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CDC Arrives In Brazil To Investigate Spread Of Zika Virus


Medical detectives from the Centers for Disease Control and Prevention are now in Brazil. They're trying to determine whether the Zika virus is the cause of the startling increase in the number of babies born with deformed heads. NPR health correspondent Rob Stein is with the team. He joins us now from the Northeast of Brazil about 1,500 miles north of Rio de Janeiro. And Rob, the CDC is going to an area where Brazilian experts have been studying this for months. What do they think that they can achieve that we don't know from other investigations?

ROB STEIN, BYLINE: So experts think that the Zika virus is causing this condition microcephaly. You know, it's when babies are born with these abnormally small heads and really badly damaged brains. But the truth is we really still don't know for sure that Zika is the culprit. The evidence is pretty circumstantial so far, and it could turn out that it's something else. So the hope is that this study will try to get some clarity about what's really going on.

CORNISH: How will they try to figure that out?

STEIN: They're launching what's called a case control study. And basically what that means is they're going to try to find more than 100 women who had babies that look like they got microcephaly because of Zika infection when the moms were pregnant and then find a few hundred other moms who are very similar but had healthy babies about the same time. And then they're going to compare them in every possible way they can think of to see if it's really Zika that's to blame or whether it is something else.

CORNISH: All right. And we mentioned you're with that team. What's the day been like so far?

STEIN: So it's been a pretty intense day. Today was the first day of really hard-core training when the Americans got together with their Brazilian counterparts and walked through what they're going to be doing on this study and how they're going to be forming these eight teams to go out and look for these moms who had babies with microcephaly. And they're really getting a crash course on both Zika and on microcephaly. Here's the CDC's Cynthia Moore talking to the group.


CYNTHIA MOORE: This is a serious health problem, and I think we're all here for the babies and the families and hoping we can find some answers.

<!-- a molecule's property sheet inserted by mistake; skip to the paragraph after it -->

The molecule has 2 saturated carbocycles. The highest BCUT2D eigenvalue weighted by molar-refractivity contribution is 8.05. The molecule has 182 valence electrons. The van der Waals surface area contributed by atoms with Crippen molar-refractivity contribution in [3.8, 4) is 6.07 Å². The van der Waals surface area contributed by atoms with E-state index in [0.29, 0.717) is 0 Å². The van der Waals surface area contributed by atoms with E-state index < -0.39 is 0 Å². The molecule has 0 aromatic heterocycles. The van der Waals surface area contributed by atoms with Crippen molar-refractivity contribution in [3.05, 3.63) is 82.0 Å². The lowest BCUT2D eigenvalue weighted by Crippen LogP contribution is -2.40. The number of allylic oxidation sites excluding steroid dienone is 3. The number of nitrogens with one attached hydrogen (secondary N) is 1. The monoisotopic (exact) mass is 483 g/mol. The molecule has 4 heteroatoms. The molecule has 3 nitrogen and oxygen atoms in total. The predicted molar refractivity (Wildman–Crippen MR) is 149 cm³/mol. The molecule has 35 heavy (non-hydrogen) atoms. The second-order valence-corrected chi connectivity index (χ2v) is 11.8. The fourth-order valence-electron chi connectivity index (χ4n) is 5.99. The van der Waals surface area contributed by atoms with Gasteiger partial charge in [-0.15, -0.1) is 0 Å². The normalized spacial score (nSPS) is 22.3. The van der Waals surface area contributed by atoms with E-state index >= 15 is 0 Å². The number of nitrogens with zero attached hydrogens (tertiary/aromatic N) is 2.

STEIN: Now, remember; before all this started, hardly anyone knew anything about Zika, the Zika virus, and microcephaly is such a rare condition that a lot of people didn't really know much about that either. And so today, they're running through all the details about what the Zika virus is, what microcephaly is, how you define it, and they're also going to be running through a very detailed script about what to say to the women that they're interviewing and what questions to ask them, you know - somewhat very personal questions that are very sensitive.

And then tomorrow, these teams are going to fan out in the region, and they're going to start trying to track down these moms with the deformed babies and the moms with the healthy babies. They're going to examine the mothers. They're going to examine the babies. They're going to take blood samples and do blood tests and ask tons and tons of questions to try to figure out if it's really Zika or something else that's really causing microcephaly.

CORNISH: Is there any way to know how soon we'll actually have any answers, Rob, or whether this will actually settle the question of any potential connection?

STEIN: So the CDC thinks and it hopes that it'll take several weeks maybe a month to collect all the data they need to track down all these women and then maybe another month to analyze the data. So they're hoping they'll get some answers by the spring. And now, this isn't the gold standard for scientific evidence that they're going to be getting, but they hope it will be at least the best evidence that we've gotten so far to tell the world really how much of a threat Zika is.

CORNISH: That's NPR's Rob Stein reporting from the Northeast of Brazil. Rob, thank you.

STEIN: Oh, sure. Thank you. Transcript provided by NPR, Copyright NPR.

Rob Stein is a correspondent and senior editor on NPR's science desk.
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